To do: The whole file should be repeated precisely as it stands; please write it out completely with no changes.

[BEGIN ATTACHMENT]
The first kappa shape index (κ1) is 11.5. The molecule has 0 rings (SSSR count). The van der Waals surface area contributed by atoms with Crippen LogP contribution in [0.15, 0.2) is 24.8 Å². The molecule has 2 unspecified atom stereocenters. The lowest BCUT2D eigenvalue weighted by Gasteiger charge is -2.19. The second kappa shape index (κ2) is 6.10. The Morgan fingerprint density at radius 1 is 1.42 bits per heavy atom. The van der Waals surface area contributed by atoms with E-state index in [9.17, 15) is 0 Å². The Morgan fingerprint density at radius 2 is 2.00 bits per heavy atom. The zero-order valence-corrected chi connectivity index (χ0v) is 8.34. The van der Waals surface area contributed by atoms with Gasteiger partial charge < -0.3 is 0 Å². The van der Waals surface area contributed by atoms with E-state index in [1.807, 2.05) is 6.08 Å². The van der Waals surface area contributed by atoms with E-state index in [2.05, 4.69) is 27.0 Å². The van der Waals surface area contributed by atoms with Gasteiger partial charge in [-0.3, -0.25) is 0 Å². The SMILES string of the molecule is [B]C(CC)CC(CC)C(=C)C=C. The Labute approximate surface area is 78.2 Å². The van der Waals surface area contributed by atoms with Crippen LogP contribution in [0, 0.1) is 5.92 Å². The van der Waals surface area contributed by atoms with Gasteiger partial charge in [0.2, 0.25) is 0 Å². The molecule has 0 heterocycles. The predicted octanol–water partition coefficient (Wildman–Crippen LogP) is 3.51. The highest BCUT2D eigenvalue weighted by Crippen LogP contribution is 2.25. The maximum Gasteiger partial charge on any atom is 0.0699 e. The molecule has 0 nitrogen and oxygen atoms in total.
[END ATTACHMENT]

The first kappa shape index (κ1) is 11.5. The molecule has 0 rings (SSSR count). The van der Waals surface area contributed by atoms with Crippen LogP contribution in [0.15, 0.2) is 24.8 Å². The molecule has 2 unspecified atom stereocenters. The lowest BCUT2D eigenvalue weighted by Gasteiger charge is -2.19. The second kappa shape index (κ2) is 6.10. The Morgan fingerprint density at radius 1 is 1.42 bits per heavy atom. The van der Waals surface area contributed by atoms with E-state index in [9.17, 15) is 0 Å². The Morgan fingerprint density at radius 2 is 2.00 bits per heavy atom. The zero-order valence-corrected chi connectivity index (χ0v) is 8.34. The van der Waals surface area contributed by atoms with Gasteiger partial charge < -0.3 is 0 Å². The van der Waals surface area contributed by atoms with E-state index in [1.807, 2.05) is 6.08 Å². The van der Waals surface area contributed by atoms with E-state index in [2.05, 4.69) is 27.0 Å². The van der Waals surface area contributed by atoms with Gasteiger partial charge in [-0.3, -0.25) is 0 Å². The SMILES string of the molecule is [B]C(CC)CC(CC)C(=C)C=C. The Labute approximate surface area is 78.2 Å². The van der Waals surface area contributed by atoms with Crippen LogP contribution in [0, 0.1) is 5.92 Å². The van der Waals surface area contributed by atoms with Gasteiger partial charge in [0.2, 0.25) is 0 Å². The molecule has 0 heterocycles. The predicted octanol–water partition coefficient (Wildman–Crippen LogP) is 3.51. The highest BCUT2D eigenvalue weighted by Crippen LogP contribution is 2.25. The maximum Gasteiger partial charge on any atom is 0.0699 e. The molecule has 0 nitrogen and oxygen atoms in total.